Pulpit Rock, Portland

Pulpit Rock is a coastal feature at Portland Bill, the southern tip of the Isle of Portland, Dorset, England. Representing an open bible leaning on a pulpit,[1] Pulpit Rock was formed in the 1870s after a natural arch was cut away by quarrymen at Bill Quarry.[2] As a quarrying relic,[3] the rock is similar to that of Nicodemus Knob, another quarrying landmark on the island.

Pulpit Rock has become a popular tourist attraction on the island and is often photographed.[4] Despite the danger, for many decades it has been a popular place for tombstoning.[5] Pulpit Rock is also a popular point for wrasse anglers. The British record Ballan wrasse was caught there in 1998 by Pete Hegg.[6]

The geological succession up from sea level is: Portland Cherty Series (up to the level of the neighbouring quarried platform), then Portland Freestone (the oolitic limestone quarried inland of Pulpit Rock), then a cap of thin-bedded limestones which are part of the basal Purbeck Formation.[7]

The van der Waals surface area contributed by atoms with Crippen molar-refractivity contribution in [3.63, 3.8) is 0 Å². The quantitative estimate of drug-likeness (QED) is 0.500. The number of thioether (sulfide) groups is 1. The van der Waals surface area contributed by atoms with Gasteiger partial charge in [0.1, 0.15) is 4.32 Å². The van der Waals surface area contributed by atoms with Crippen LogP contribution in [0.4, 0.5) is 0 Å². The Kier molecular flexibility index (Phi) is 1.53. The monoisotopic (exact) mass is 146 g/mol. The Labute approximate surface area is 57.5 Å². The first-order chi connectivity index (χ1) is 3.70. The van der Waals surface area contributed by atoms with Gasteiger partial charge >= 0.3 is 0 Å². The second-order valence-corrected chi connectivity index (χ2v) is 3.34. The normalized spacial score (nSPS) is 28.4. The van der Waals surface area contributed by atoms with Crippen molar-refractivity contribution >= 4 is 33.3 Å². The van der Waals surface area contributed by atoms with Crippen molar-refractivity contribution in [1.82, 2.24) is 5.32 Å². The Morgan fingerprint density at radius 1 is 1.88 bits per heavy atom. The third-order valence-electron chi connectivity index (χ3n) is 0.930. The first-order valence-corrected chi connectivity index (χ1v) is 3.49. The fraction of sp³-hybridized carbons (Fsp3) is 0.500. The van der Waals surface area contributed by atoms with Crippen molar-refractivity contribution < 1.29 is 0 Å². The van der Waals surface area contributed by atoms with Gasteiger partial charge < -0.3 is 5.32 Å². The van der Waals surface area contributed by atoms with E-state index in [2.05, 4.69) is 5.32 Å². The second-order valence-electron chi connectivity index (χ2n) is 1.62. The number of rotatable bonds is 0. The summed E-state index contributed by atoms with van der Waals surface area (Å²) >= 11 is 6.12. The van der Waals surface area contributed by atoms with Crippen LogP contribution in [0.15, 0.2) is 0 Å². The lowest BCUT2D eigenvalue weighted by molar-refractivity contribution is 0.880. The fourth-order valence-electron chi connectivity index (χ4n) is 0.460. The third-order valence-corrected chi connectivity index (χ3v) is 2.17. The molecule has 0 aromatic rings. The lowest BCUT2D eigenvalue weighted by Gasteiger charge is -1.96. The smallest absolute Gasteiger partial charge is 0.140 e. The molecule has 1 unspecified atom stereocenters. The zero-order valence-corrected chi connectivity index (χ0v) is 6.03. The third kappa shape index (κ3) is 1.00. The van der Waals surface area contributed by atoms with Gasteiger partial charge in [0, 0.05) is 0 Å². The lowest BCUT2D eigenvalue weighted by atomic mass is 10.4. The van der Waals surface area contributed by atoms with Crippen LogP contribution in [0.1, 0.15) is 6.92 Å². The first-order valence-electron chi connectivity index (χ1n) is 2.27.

See also

References

  1. "Portland Bill". Geoffkirby.co.uk. Retrieved 2017-10-26.
  2. "Portland Bill: Exploring Portland by Geoff Kirby". Retrieved 2008-11-01.
  3. "Portland Bill - Geological Field Guide". Southampton.ac.uk. 2012-10-19. Retrieved 2013-01-26.
  4. "Sea Gallery | Pulpit Rock, Portland, Dorset by Robin Mills ARPS; Fine Art Photography". Robinmillsphotography.com. Retrieved 2013-01-26.
  5. YouTube (2009-08-01). "Cliff Jumping, Portland Bill: Extreme sport Tombstoning danger". YouTube. Retrieved 2013-01-26.
  6. "Portlandbill.co.uk". Portlandbill.co.uk. Retrieved 2013-01-26.
  7. "West, Ian. M. 2008. The Isle of Portland: Portland Bill. Geology of the Wessex Coast". Retrieved 2009-01-02.

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